Chief Marketing Officers, you can’t be a chief if you aren’t leading a team, and every CMO knows that creating powerful marketing campaigns is a team sport.
In 2019, employers will need to be ready to go above and beyond to compete for the best talent. In the latest BLS report, unemployment remained steady at 3.7%. This is the highest level of employment in America since 1969.
This means it has never been easier for creative talent to job hop and chase new opportunities. If you’re like me, I want the most talented marketing pros to hop aboard my team. And the last thing I want to do is to bleed creative to the competition, with them taking all the skills and knowledge they gained on our team to a new employer.
The other over-arching goal of great CMOs is to attract a diverse team of talent. The customers that you target with your marketing campaigns will have a variety of backgrounds and experiences. When you embrace organizational diversity empowering those with different perspectives to contribute to the work-flow you dramatically improve the chance of making a connection with your target audience.
You might be scratching your head, thinking that it’s the HR team’s responsibility to go out and recruit, recruit, recruit. This is partially true, but retention falls solely on management. A recent study of Facebook’s talent retention challenges shows that employees are leaving jobs when managers fail to create an environment that speaks to their passions and unique abilities. CMOs need to empower their management team to effectively nurture creativity and employee engagement.
That said, let’s dive into a few key things CMOs can do in the New Year to improve their chances of building and maintaining a killer team of creative gurus.
I recently worked with a creative team that was tasked with creating a marketing rollout for a new snack bar. If you know anything about the grocery industry, you know that a supermarket shelf is one of the fiercest places to compete in retail.
The seven people that reported to me were experienced and capable¾all a real pleasure to work with. But I noticed something: One of our team members responsible for PPC graphic design was spending a ton of time with our packaging team. She had some killer ideas for helping the box visually leap off the shelf.
Her work on the PPC graphics was solid, but it was clear her interest lay elsewhere. She couldn’t help herself, and I was loving the synergy. As my time with the organization came to a close, I provided some thoughts in my exit interview about realigning their creative team to give this woman an opportunity to pursue her passions without being forced to leave.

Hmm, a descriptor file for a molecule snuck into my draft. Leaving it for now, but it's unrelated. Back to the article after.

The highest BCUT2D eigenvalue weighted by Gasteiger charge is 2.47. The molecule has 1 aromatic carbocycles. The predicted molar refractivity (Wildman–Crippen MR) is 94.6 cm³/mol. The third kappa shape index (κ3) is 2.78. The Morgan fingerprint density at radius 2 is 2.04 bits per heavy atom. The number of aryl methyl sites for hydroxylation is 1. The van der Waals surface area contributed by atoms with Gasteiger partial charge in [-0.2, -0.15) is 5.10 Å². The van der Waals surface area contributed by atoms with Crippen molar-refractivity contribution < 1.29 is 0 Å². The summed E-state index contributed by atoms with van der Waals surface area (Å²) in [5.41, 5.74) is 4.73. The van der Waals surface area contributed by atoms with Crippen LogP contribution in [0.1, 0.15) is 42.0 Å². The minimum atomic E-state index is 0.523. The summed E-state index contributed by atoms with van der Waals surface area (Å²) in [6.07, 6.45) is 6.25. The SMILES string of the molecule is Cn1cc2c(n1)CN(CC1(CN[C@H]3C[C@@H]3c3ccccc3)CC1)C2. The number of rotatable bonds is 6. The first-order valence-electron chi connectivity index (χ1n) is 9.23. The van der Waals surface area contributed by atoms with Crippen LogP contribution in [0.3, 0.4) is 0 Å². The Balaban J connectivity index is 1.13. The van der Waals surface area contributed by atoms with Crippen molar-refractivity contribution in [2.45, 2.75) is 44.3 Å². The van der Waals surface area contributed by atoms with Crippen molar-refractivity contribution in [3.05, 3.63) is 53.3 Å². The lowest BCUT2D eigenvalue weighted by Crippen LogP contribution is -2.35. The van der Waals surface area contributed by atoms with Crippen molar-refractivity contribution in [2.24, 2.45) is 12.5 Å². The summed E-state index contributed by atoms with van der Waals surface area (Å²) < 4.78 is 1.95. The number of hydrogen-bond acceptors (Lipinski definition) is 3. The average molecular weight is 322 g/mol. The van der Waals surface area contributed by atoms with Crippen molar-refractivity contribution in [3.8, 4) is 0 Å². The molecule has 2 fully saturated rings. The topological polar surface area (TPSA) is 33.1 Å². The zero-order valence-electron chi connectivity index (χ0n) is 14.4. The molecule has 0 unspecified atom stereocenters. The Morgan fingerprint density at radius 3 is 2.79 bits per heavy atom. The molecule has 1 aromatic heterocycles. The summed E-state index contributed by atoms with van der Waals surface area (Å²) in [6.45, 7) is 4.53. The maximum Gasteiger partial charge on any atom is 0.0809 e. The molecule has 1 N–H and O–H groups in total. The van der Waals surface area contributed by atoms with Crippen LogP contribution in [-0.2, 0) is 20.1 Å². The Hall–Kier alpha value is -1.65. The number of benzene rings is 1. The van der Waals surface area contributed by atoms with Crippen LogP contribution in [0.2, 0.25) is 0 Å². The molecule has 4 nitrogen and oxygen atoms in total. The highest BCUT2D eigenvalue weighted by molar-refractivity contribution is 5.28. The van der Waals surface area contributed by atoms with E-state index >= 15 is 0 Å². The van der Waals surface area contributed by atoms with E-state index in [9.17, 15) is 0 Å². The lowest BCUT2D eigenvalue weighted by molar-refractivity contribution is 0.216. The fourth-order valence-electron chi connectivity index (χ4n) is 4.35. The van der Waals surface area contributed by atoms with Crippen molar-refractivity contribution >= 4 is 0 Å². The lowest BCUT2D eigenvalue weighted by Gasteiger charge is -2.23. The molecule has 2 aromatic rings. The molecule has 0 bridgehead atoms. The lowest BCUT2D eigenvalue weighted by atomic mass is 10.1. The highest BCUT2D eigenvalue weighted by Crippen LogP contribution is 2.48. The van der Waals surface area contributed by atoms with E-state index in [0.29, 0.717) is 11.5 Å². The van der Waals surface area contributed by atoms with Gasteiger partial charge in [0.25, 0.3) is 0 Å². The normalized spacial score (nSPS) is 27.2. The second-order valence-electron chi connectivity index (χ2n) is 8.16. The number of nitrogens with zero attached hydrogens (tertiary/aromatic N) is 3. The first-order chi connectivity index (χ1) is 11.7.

My instincts were right. I later learned that she left the team for another opportunity shortly after my departure. She knew what she found interesting, and she was talented enough to make it happen with someone else, since we couldn’t better accommodate her.
If CMOs want to hold onto killer talent, it’s time to empower team members to job hop within the organization. This might sound chaotic, but it can be done. And if you fail to pursue a more flexible organization chart, they might just job hop across the street.
Those born after 1995 are rapidly climbing the ladders of corporate America. CMOs need to future-proof their retention strategies by adopting policies that speak to the unique desires of a generation that skipped dial-up internet and sent text messages in middle school.
According to a recent report on Generation Z entering the workforce, they crave mentorship and opportunities to constantly learn which is only natural considering they probably learned how to perform basic coding functions in high school. This builds upon my previous point about empowering employees to discover and pursue their passions within your organization. Millennials of all stripes prefer to work in organizations that provide mentors. In fact, more than two-thirds are likelier to stay with a company for more than five years if they are part of a mentorship program.
A mentorship program has an added benefit in that it strengthens the bonds between senior management and entry-level team members. For CMOs, this can mean a management team that is more well versed in the perspectives and desires of younger generations.
Gen Z has a buying power of $500 billion in today’s economy. Any initiative that helps creative management speak to this demographic has the potential to move the needle in the right direction.
In conclusion, CMOs need to double-down on workforce diversity initiatives in 2019. By combining a flatter organizational structure with enhanced mentorship programs, CMOs can better meet the needs of their brand’s customers and the people that craft their marketing initiatives in the year ahead.
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Dan Steiner is an author and legal marketing expert from Austin, Texas. He is the owner and marketing director at Vintage Legal Marketing, an award-winning law firm marketing agency. His work has been featured in a number of publications, including Forbes, Entrepreneur, and Inc.